Wednesday, December 11, 2019

When Wicked Problems Meet Biased Data

In "Dissecting racial bias in an algorithm used to manage the health of populations" (Science, Vol 366 25 Oct. 2019) the authors discuss inherent racial bias in widely adopted algorithms in healthcare. In a nutshell these algorithms use predicted cost as a proxy for health status. Unfortunately, in healthcare, costs can proxy for other things as well:

"Black patients generate lesser medical expenses, conditional on health, even when we account for specific comorbidities. As a result, accurate prediction of costs necessarily means being racially biased on health."

So what happened? How can it be mitigated? What can be done going forward?

 In data science, there are some popular frameworks for solving problems. One widely known approach is the CRISP-DM framework. Alternatively, in The Analytics Lifecycle Toolkit a similar process is proposed:

(1) - Problem Framing
(2) - Data Sense Making
(3) - Analytics Product Development
(4) - Results Activation

The wrong turn in Albuquerque here may have been at the corner of problem framing and data understanding or data sense making.

The authors state:

"Identifying patients who will derive the greatest benefit from these programs is a challenging causal inference problem that requires estimation of individual treatment effects. To solve this problem health systems make a key assumption: Those with the greatest care needs will benefit the most from the program. Under this assumption, the targeting problem becomes a pure prediction public policy problem."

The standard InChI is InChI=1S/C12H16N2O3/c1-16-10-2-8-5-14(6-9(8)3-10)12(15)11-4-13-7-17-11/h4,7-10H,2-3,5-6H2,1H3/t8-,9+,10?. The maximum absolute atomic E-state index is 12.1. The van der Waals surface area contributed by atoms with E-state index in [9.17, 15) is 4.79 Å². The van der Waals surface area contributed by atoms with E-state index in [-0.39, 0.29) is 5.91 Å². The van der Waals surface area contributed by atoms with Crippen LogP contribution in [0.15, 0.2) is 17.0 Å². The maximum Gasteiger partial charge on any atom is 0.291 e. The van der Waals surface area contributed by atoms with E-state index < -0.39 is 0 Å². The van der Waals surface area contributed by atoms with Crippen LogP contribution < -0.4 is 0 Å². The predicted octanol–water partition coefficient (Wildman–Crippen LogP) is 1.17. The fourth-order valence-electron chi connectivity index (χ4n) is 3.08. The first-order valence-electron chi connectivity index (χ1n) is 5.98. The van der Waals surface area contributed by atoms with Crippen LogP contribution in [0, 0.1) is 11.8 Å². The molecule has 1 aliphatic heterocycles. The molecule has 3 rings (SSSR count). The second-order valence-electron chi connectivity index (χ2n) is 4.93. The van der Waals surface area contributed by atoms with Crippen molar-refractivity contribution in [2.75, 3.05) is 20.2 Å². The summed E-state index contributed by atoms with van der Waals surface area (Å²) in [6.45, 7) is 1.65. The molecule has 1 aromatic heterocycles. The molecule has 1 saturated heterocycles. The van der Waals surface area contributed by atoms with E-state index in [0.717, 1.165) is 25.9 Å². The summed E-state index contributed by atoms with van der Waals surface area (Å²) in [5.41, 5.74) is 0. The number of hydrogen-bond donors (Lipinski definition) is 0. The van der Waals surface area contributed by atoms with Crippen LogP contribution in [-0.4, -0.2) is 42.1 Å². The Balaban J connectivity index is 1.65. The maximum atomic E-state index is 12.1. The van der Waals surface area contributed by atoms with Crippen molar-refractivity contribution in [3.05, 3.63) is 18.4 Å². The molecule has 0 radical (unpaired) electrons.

The distinctions between 'predicting' and 'explaining' have been made in the literature by multiple authors in the last two decades. The problem with this substitution has important implications. To quote Galit Shmueli:

"My thesis is that statistical modeling, from the early stages of study design and data collection to data usage and reporting, takes a different path and leads to different results, depending on whether the goal is predictive or explanatory."

Almost a decade before, Leo Brieman encouraged us to think outside the box when solving problems by considering multiple approaches:

"Approaching problems by looking for a data model imposes an a priori straight jacket that restricts the ability of statisticians to deal with a wide range of statistical problems. The best available solution to a data problem might be a data model; then again it might be an algorithmic model. The data and the problem guide the solution. To solve a wider range of data problems, a larger set of tools is needed."

A number of data analysts today may not be cognizant of the differences in predictive vs explanatory modeling and statistical inference. It may not be clear to them how that impacts their work. This could be related to background, training, or the kinds of problems they have worked on given their experience.  It is also important that we don't compartmentalize so much that we miss opportunities to approach our problem from a number of different angles (Leo Breiman's 'straight jacket') This is perhaps what happened in the Science article, once the problem was framed as a predictive modeling problem other modes of thinking may have shut down even if developers were aware of all of these distinctions.

The take away is that we think differently when doing statistical inference/explaining vs. predicting or doing machine learning. Making the substitution of one for the other impacts the way we approach the problem (things we care about, things we consider vs. discount etc.) and this impacts the data preparation, modeling, and interpretation.

For instance, in the Science article, after framing the problem as a predictive modeling problem, a pivotal focus became the 'labels' or target for prediction.

"The dilemma of which label to choose relates to a growing literature on 'problem formulation' in data science: the task of turning an often amorphous concept we wish to predict into a concrete variable that can be predicted in a given dataset."

As noted in the paper 'labels are often measured with errors that reflect structural inequalities.'